BLOEMFONTEIN, 8th AUGUST 2016: Today the #BopheloHouse94 are appearing in Bloemfontein High Court. The community healthcare workers (CHWs) are appealing their conviction in October 2015 in the Bloemfontein Magistrate’s Court. A conviction that found them guilty of violating the Regulation of Gatherings Act for attending a peaceful night vigil outside the provincial health department.

The #BopheloHouse94 are making two main arguments. Firstly, that the Magistrate interpreted the Regulation of Gathering Act wrong and an un-notified gathering is not a prohibited gathering. Secondly, that if the court agrees with the Magistrate’s interpretation, then that section of the Act must be declared unconstitutional.

The #BopheloHouse94 last appeared in court on 20 June. Prior to the 20 June hearing, the Minister of Police ignored a court directive to file substantive papers. This resulted in further delay, as the court felt itself at a loss in the absence of submissions from the Minister of Police. On 20 June the Judge ruled that both the appeal and the challenge on the constitutionality of that part of the Gathering Act would be heard together today. A video explanation can be viewed here.

The case has critical importance for the ability of all people in South Africa to safely exercise their constitutional right to protest. The interpretation of the Regulation of Gatherings Act that led to the convictions threatens the core of the right to protest and, if upheld, will disempower all activists in the Free State and beyond.

The #BopheloHouse94 are CHWs from across the Free State. Many are elderly women. They were arrested in June 2014 at a peaceful night vigil at Bophelo House, the headquarters of the Free State Health Department. They were protesting the collapse of the Free State public healthcare system and the decision of MEC of Health Benny Malakoane to dismiss, without warning or cause, approximately 3 000 CHWs in the province in April 2014. At no time during the vigil did they threaten public safety or damage property. The CHWs simply wanted a meeting with the MEC of Health to address these challenges. Instead they were arrested, incarcerated at the police station and made to travel seven times over two years to spend a total of 14 days in court before being convicted.

On 19 June – after more than two years – the CHWs were finally given a platform to directly address leaders in the Free State government at a public dialogue organised by TAC. Premier Ace Magashule heard testimonies from more than 20 of the convicted community healthcare workers. In response, the Premier promised to give a clear answer on this issue within two weeks. A letter was issued to TAC on 13 July proposing a meeting with the Executive Council and TAC immediately after the elections to resolve issues of the CHWs. TAC requested that the Premier avail himself to directly address the CHWs on 7 August. Despite best efforts, the Premier has not responded to this request. TAC is disappointed in the manner in which this is being handled by the Premier.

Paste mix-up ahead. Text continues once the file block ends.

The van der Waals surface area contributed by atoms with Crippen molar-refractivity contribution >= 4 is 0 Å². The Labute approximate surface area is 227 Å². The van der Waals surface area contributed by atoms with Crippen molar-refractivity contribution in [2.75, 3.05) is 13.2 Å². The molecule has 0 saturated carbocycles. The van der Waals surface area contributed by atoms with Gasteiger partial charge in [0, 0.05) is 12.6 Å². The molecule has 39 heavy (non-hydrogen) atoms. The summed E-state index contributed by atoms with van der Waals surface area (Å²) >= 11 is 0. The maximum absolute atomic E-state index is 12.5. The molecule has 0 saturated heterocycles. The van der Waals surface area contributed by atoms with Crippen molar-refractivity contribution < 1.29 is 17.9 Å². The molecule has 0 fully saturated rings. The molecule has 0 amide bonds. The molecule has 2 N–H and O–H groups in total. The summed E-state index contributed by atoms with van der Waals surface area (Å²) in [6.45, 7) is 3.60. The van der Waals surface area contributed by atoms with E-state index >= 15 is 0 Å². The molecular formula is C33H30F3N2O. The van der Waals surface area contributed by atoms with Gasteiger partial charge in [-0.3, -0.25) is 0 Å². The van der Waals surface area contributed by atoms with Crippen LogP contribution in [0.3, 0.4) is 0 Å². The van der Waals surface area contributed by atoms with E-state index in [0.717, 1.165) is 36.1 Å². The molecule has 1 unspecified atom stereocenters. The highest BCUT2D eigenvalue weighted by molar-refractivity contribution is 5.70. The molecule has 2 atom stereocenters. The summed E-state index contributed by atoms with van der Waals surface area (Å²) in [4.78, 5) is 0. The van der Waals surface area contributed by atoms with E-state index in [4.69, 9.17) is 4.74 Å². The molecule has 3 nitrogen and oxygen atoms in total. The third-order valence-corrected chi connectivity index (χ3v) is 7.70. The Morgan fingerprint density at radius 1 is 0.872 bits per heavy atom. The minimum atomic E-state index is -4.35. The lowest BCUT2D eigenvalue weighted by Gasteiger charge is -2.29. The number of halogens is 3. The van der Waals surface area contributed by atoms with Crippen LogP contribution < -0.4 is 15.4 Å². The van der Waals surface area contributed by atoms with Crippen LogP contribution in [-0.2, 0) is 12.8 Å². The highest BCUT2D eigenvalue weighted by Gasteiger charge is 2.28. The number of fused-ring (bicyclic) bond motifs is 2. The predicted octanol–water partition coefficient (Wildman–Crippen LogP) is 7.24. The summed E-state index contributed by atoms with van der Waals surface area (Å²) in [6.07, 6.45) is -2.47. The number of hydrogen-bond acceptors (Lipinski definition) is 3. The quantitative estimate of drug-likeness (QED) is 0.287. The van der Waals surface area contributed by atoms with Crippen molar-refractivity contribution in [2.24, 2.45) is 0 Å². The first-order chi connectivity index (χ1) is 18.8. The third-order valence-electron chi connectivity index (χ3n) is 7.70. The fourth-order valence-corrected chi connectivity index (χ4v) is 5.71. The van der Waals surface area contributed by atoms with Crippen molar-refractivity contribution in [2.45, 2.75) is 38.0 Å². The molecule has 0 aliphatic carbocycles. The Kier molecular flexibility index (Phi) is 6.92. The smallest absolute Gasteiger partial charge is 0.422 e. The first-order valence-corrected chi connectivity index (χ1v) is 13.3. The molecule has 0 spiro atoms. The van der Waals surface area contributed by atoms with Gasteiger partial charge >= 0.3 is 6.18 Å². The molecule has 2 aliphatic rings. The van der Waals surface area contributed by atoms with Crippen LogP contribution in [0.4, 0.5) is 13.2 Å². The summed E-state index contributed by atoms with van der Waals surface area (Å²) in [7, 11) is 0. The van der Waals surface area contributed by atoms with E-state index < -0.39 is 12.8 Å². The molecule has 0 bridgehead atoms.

Although the #BopheloHouse94 are all now TAC members, they also represent their own constituency and have an elected CHW leadership in the province. As such TAC believes that it should not be the gate keeper of information flowing from the Premier, rather that he directly engages with them and their concerns.

SECTION27 and Webbers Attorneys represent the Treatment Action Campaign and the #BopheloHouse94.

Follow @TAC and @SECTION27news for live updates during the appeal.

For more information contact Lotti Rutter on lotti.rutter@tac.org.za or 081 818 8493

Background information:

Briefing document on the #BopheloHouse94 trial and the community healthcare workers in Free State:http://tac.org.za/sites/default/files/%23BopheloHouse94%20Briefing.pdf

YouTube video explaining the appeal postponement on 20 June
https://www.youtube.com/watch?v=MfJm2di3xTA

Legal papers:

1. Appellants’ Heads of Argument:
http://tac.org.za/sites/default/files/1.%20Appellants%20Heads%20of%20Arg…

2. Respondent’s Heads of Argument:
http://tac.org.za/sites/default/files/2.%20Respondents%20Heads%20of%20Ar…

3 Trial Records:
http://tac.org.za/sites/default/files/3.1%20Trial%20Record%20part%201.pdf
http://tac.org.za/sites/default/files/3.2%20Trial%20Record%20part%202.pdf
http://tac.org.za/sites/default/files/3.3%20Trial%20Record%20part%203.pdf
http://tac.org.za/sites/default/files/3.4%20Trial%20Record%20part%204.pdf

4. Founding Affidavit:
http://tac.org.za/sites/default/files/4.%20Founding%20Affidavit%20.pdf

5 Supplementary Answering Affidavit:
http://tac.org.za/sites/default/files/5.1%20Supplementary%20Answering%20…
http://tac.org.za/sites/default/files/5.2%20Supplementary%20Answering%20…
http://tac.org.za/sites/default/files/5.3%20Supplementary%20Answering%20…

6. Supplementary Answering Affidavit:
http://tac.org.za/sites/default/files/6.%20Supplementary%20Answering%20A…

7. Applicants’ Supplementary Heads of Argument:
http://tac.org.za/sites/default/files/7.%20Applicants%20supplementary%20…

8. Minister of Police Supplementary Heads of Argument:
http://tac.org.za/sites/default/files/8.%20Min%20of%20Police%20Suppleman…